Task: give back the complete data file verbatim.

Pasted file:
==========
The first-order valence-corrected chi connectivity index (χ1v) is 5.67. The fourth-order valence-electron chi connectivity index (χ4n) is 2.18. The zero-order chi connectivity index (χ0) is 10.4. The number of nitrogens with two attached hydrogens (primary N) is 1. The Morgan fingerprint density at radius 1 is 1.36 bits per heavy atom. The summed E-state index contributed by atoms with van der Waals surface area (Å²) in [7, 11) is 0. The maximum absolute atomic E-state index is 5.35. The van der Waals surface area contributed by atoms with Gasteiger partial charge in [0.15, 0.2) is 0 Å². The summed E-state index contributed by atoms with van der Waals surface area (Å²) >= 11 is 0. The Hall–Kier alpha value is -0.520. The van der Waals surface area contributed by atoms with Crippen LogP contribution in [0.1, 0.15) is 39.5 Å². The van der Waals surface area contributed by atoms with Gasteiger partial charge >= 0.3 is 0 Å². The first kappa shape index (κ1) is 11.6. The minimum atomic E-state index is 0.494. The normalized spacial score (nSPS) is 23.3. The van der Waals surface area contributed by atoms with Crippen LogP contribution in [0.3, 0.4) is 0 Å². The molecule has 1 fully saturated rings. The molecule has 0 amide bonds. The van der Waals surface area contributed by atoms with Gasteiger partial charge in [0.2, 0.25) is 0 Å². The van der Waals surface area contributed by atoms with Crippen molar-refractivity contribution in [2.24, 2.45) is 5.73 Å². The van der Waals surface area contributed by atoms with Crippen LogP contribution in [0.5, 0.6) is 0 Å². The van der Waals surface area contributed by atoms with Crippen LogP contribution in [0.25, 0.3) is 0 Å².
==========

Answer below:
The first-order valence-corrected chi connectivity index (χ1v) is 5.67. The fourth-order valence-electron chi connectivity index (χ4n) is 2.18. The zero-order chi connectivity index (χ0) is 10.4. The number of nitrogens with two attached hydrogens (primary N) is 1. The Morgan fingerprint density at radius 1 is 1.36 bits per heavy atom. The summed E-state index contributed by atoms with van der Waals surface area (Å²) in [7, 11) is 0. The maximum absolute atomic E-state index is 5.35. The van der Waals surface area contributed by atoms with Gasteiger partial charge in [0.15, 0.2) is 0 Å². The summed E-state index contributed by atoms with van der Waals surface area (Å²) >= 11 is 0. The Hall–Kier alpha value is -0.520. The van der Waals surface area contributed by atoms with Crippen LogP contribution in [0.1, 0.15) is 39.5 Å². The van der Waals surface area contributed by atoms with Gasteiger partial charge >= 0.3 is 0 Å². The first kappa shape index (κ1) is 11.6. The minimum atomic E-state index is 0.494. The normalized spacial score (nSPS) is 23.3. The van der Waals surface area contributed by atoms with Crippen LogP contribution in [0.3, 0.4) is 0 Å². The molecule has 1 fully saturated rings. The molecule has 0 amide bonds. The van der Waals surface area contributed by atoms with Gasteiger partial charge in [0.2, 0.25) is 0 Å². The van der Waals surface area contributed by atoms with Crippen molar-refractivity contribution in [2.24, 2.45) is 5.73 Å². The van der Waals surface area contributed by atoms with Crippen LogP contribution in [0.5, 0.6) is 0 Å². The van der Waals surface area contributed by atoms with Crippen LogP contribution in [0.25, 0.3) is 0 Å².